Thanking Rich McBride
The meeting, held via Webex, was McBride’s last as county commissioner, as he decided not to run for re-election last year. His wife, Kate, was relected Hood River mayor in November. He leaves office after serving as County Commissioner and Hood River Port Commissioner before that (and said he has not ruled out a return to a public position).
“It has been a real pleasure to work with you, Rich, the last couple of years,” said Mike Oates, who defeated McBride in the race for the chairman post in 2018. “It was a difficult race when I had to run against you. You made me work way harder than I wanted to but we got to send a lot of time working together and I came to an appreciation of how hard you work on all the sections you represent. You have been a great addition to the board and I’m going to miss you.”
Perkins told McBride, “While we don’t always see eye to eye, we always had good discourse and that’s how a healthy democracy works. We all have the community interests at heart.”
Commissioner Bob Benton told McBride, “Despite the fact you’re from the city, we seem to get along okay. It will be valuable to have your perspective in the future and hope you will be able to answer the phone.”
Commissioner Karen Joplin said working with McBride has been a pleasure, adding, “I wanted to make sure you knew there is an opening on the budget committee.”
“You stole my line,” interjected County Administrator Jeff Hecksel.
Babitz thanked McBride for his county and port service.
“You have certainly done a tremendous amount for the community. That and your willingness to guide me in my mechanical endeavors. We’ll leave it at that,” he said, referring to their mutual love of automobile restoration.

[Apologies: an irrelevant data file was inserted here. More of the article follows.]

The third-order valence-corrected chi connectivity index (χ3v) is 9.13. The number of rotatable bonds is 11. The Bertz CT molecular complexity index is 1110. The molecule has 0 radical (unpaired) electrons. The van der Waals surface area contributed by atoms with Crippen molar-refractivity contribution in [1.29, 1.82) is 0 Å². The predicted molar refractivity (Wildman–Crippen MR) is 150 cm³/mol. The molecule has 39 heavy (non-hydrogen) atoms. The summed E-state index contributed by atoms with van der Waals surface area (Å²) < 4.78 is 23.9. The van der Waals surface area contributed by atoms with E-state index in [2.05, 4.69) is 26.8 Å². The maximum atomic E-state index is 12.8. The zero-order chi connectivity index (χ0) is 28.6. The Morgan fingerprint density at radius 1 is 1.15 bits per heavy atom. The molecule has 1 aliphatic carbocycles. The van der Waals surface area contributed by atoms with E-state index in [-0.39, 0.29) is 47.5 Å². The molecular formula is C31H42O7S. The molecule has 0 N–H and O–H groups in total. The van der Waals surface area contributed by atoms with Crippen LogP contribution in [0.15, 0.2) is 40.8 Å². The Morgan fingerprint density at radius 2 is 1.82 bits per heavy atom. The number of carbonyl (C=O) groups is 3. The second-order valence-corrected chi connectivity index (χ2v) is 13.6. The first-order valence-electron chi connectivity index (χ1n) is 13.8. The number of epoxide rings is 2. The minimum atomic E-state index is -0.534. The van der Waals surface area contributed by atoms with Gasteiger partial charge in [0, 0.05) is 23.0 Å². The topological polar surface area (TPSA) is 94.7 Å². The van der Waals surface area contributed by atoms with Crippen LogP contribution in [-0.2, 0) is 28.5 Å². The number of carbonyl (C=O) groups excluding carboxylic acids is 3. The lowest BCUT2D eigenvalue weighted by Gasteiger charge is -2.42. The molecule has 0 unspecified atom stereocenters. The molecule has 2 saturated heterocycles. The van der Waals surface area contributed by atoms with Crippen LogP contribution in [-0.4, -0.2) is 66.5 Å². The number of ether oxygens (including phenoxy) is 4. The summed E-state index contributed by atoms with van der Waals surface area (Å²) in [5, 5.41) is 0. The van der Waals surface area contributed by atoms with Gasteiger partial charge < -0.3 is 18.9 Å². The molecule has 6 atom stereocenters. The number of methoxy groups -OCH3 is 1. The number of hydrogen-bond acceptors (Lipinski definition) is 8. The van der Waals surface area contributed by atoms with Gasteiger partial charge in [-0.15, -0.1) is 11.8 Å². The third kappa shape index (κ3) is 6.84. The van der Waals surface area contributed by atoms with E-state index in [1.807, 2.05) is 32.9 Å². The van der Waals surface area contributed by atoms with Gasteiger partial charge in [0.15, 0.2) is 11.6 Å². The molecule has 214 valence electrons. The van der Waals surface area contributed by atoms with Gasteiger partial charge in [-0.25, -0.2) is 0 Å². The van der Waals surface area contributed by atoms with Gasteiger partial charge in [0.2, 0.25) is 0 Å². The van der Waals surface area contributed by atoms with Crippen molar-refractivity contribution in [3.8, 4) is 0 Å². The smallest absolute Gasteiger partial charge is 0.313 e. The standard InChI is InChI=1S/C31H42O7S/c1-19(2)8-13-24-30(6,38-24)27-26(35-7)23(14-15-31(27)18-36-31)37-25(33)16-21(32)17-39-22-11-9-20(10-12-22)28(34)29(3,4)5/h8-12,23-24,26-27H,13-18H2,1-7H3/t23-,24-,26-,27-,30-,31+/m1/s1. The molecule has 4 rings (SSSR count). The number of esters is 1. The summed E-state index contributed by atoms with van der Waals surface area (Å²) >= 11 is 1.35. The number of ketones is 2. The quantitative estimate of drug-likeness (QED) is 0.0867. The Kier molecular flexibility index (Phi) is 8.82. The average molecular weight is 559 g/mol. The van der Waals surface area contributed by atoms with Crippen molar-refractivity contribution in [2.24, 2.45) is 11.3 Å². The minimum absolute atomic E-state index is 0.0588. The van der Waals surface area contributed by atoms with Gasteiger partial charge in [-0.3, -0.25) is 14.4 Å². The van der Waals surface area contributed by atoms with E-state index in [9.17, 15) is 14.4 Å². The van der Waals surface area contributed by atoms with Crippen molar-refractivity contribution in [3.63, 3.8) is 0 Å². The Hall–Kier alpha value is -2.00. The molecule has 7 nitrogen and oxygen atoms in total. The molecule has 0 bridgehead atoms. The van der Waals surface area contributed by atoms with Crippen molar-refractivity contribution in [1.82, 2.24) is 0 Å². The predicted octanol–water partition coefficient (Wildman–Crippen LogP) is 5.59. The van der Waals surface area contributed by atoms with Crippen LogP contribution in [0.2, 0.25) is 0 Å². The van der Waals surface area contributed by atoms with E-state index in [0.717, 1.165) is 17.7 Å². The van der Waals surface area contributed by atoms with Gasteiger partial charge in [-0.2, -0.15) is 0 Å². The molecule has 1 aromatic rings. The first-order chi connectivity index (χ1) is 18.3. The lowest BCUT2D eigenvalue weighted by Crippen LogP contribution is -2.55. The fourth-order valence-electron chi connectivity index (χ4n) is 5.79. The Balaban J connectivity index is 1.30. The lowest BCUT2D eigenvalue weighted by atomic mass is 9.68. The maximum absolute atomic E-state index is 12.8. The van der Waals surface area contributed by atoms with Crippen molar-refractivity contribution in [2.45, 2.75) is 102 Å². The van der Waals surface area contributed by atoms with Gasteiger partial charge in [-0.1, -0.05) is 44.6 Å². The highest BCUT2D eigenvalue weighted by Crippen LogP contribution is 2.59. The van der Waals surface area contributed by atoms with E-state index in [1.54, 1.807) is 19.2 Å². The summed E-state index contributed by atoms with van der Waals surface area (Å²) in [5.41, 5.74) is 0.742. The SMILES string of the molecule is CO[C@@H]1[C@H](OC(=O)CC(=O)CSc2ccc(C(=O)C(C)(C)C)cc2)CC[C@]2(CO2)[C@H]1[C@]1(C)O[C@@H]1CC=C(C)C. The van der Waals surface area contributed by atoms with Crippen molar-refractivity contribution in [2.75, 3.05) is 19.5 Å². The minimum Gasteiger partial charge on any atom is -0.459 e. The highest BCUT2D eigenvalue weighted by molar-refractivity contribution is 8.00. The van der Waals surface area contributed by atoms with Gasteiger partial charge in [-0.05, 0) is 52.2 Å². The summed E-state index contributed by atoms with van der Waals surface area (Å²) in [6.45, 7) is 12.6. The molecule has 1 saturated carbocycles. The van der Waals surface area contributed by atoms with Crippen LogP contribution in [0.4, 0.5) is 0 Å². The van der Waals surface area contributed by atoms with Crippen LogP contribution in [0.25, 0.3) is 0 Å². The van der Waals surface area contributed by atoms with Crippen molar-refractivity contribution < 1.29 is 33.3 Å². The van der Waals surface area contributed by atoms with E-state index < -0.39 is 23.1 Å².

McBride said, “I’m happy to talk to any of you and appreciate your kind words. I encourage you all to work really hard and hold all the organizations you are attached to throughout the county to a very high standard and try to improve everywhere we can. There is still a lot of room for improvement, I applaud all your efforts and wish you all well moving forward,” McBride said.
McBride said that now that he’s out of public office, “I don’t have any real big plans. These are trying times to have big plans. This, and the building of a small house, which we are almost done. I’ll be really happy to have both those things done — more time to do real estate, I guess.”
As the transition session wound down, McBride was encouraged to eat the celebratory carrot cake he had at his desk.
“We can all just watch Rich eat, silently,” someone said.
The jesting did not stop there. When McBride called his plaque, “a trophy for mantel,” someone asked, “So are you Kate’s trophy husband now?”
McBride said, “When one of us isn’t in a public position, it means we’re in a better position to have a little finer dining and a cleaner house — and I never say no to my two year-old granddaughter.”